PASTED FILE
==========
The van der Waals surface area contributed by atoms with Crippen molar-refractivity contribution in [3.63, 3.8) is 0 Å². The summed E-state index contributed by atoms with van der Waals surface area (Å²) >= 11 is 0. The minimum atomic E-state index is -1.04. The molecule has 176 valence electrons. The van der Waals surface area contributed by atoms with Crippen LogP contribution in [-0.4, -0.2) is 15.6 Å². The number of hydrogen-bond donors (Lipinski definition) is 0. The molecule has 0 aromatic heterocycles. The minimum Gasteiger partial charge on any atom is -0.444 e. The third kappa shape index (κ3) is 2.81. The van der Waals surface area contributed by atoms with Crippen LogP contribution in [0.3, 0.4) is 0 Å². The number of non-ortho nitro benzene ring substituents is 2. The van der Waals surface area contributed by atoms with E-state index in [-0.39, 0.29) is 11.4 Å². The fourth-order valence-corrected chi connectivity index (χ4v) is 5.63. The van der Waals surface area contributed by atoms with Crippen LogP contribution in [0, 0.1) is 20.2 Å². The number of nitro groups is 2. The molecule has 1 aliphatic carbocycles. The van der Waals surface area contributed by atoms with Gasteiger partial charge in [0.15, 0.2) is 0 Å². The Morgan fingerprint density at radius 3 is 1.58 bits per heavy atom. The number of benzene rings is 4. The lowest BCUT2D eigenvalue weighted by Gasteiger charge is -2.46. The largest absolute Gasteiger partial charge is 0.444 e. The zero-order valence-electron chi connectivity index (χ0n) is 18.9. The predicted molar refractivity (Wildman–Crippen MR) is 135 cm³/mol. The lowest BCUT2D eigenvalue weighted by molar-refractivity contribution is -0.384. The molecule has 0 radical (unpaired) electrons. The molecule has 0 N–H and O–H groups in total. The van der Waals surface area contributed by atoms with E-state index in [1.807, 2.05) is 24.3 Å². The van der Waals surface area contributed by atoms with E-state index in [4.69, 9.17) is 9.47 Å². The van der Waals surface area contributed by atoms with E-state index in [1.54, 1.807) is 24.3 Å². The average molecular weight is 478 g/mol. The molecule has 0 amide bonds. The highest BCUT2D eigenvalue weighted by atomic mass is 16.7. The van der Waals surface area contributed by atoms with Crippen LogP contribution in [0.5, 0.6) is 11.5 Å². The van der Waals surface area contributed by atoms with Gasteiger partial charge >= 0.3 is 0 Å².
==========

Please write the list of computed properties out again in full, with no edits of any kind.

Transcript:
The van der Waals surface area contributed by atoms with Crippen molar-refractivity contribution in [3.63, 3.8) is 0 Å². The summed E-state index contributed by atoms with van der Waals surface area (Å²) >= 11 is 0. The minimum atomic E-state index is -1.04. The molecule has 176 valence electrons. The van der Waals surface area contributed by atoms with Crippen LogP contribution in [-0.4, -0.2) is 15.6 Å². The number of hydrogen-bond donors (Lipinski definition) is 0. The molecule has 0 aromatic heterocycles. The minimum Gasteiger partial charge on any atom is -0.444 e. The third kappa shape index (κ3) is 2.81. The van der Waals surface area contributed by atoms with Crippen LogP contribution in [0.3, 0.4) is 0 Å². The number of non-ortho nitro benzene ring substituents is 2. The van der Waals surface area contributed by atoms with E-state index in [-0.39, 0.29) is 11.4 Å². The fourth-order valence-corrected chi connectivity index (χ4v) is 5.63. The van der Waals surface area contributed by atoms with Crippen LogP contribution in [0, 0.1) is 20.2 Å². The number of nitro groups is 2. The molecule has 1 aliphatic carbocycles. The van der Waals surface area contributed by atoms with Gasteiger partial charge in [0.15, 0.2) is 0 Å². The Morgan fingerprint density at radius 3 is 1.58 bits per heavy atom. The number of benzene rings is 4. The lowest BCUT2D eigenvalue weighted by Gasteiger charge is -2.46. The largest absolute Gasteiger partial charge is 0.444 e. The zero-order valence-electron chi connectivity index (χ0n) is 18.9. The predicted molar refractivity (Wildman–Crippen MR) is 135 cm³/mol. The lowest BCUT2D eigenvalue weighted by molar-refractivity contribution is -0.384. The molecule has 0 radical (unpaired) electrons. The molecule has 0 N–H and O–H groups in total. The van der Waals surface area contributed by atoms with E-state index in [1.807, 2.05) is 24.3 Å². The van der Waals surface area contributed by atoms with E-state index in [4.69, 9.17) is 9.47 Å². The van der Waals surface area contributed by atoms with E-state index in [1.54, 1.807) is 24.3 Å². The average molecular weight is 478 g/mol. The molecule has 0 amide bonds. The highest BCUT2D eigenvalue weighted by atomic mass is 16.7. The van der Waals surface area contributed by atoms with Crippen LogP contribution in [0.5, 0.6) is 11.5 Å². The van der Waals surface area contributed by atoms with Gasteiger partial charge >= 0.3 is 0 Å².